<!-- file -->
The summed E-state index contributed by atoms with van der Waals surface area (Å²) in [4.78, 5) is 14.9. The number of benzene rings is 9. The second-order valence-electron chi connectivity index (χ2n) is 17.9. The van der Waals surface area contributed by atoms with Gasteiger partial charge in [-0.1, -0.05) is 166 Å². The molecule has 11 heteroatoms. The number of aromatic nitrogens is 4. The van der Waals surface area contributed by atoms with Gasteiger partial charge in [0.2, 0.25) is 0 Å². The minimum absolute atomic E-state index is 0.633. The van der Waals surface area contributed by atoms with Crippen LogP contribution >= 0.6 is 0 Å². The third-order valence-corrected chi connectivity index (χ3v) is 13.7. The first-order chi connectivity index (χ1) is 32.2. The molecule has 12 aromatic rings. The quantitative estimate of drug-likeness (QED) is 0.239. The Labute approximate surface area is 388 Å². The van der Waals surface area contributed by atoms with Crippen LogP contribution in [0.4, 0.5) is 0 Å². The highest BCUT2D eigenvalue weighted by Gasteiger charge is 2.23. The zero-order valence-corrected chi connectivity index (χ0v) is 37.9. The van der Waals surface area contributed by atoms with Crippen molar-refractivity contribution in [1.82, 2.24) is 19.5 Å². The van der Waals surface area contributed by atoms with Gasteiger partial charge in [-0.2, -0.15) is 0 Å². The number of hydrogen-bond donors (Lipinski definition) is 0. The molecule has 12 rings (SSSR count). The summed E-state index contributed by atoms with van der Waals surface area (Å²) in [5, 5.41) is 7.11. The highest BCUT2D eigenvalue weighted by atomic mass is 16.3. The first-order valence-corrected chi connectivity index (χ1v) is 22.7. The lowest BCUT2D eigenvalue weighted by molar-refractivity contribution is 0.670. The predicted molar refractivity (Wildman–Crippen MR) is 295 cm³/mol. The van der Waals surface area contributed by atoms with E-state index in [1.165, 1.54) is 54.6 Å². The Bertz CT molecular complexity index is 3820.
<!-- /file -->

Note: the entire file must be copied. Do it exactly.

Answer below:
The summed E-state index contributed by atoms with van der Waals surface area (Å²) in [4.78, 5) is 14.9. The number of benzene rings is 9. The second-order valence-electron chi connectivity index (χ2n) is 17.9. The van der Waals surface area contributed by atoms with Gasteiger partial charge in [-0.1, -0.05) is 166 Å². The molecule has 11 heteroatoms. The number of aromatic nitrogens is 4. The van der Waals surface area contributed by atoms with Gasteiger partial charge in [0.2, 0.25) is 0 Å². The minimum absolute atomic E-state index is 0.633. The van der Waals surface area contributed by atoms with Crippen LogP contribution >= 0.6 is 0 Å². The third-order valence-corrected chi connectivity index (χ3v) is 13.7. The first-order chi connectivity index (χ1) is 32.2. The molecule has 12 aromatic rings. The quantitative estimate of drug-likeness (QED) is 0.239. The Labute approximate surface area is 388 Å². The van der Waals surface area contributed by atoms with Crippen LogP contribution in [0.4, 0.5) is 0 Å². The highest BCUT2D eigenvalue weighted by Gasteiger charge is 2.23. The zero-order valence-corrected chi connectivity index (χ0v) is 37.9. The van der Waals surface area contributed by atoms with Crippen molar-refractivity contribution in [1.82, 2.24) is 19.5 Å². The van der Waals surface area contributed by atoms with Gasteiger partial charge in [-0.2, -0.15) is 0 Å². The number of hydrogen-bond donors (Lipinski definition) is 0. The molecule has 12 rings (SSSR count). The summed E-state index contributed by atoms with van der Waals surface area (Å²) in [5, 5.41) is 7.11. The highest BCUT2D eigenvalue weighted by atomic mass is 16.3. The first-order valence-corrected chi connectivity index (χ1v) is 22.7. The lowest BCUT2D eigenvalue weighted by molar-refractivity contribution is 0.670. The predicted molar refractivity (Wildman–Crippen MR) is 295 cm³/mol. The van der Waals surface area contributed by atoms with E-state index in [1.165, 1.54) is 54.6 Å². The Bertz CT molecular complexity index is 3820.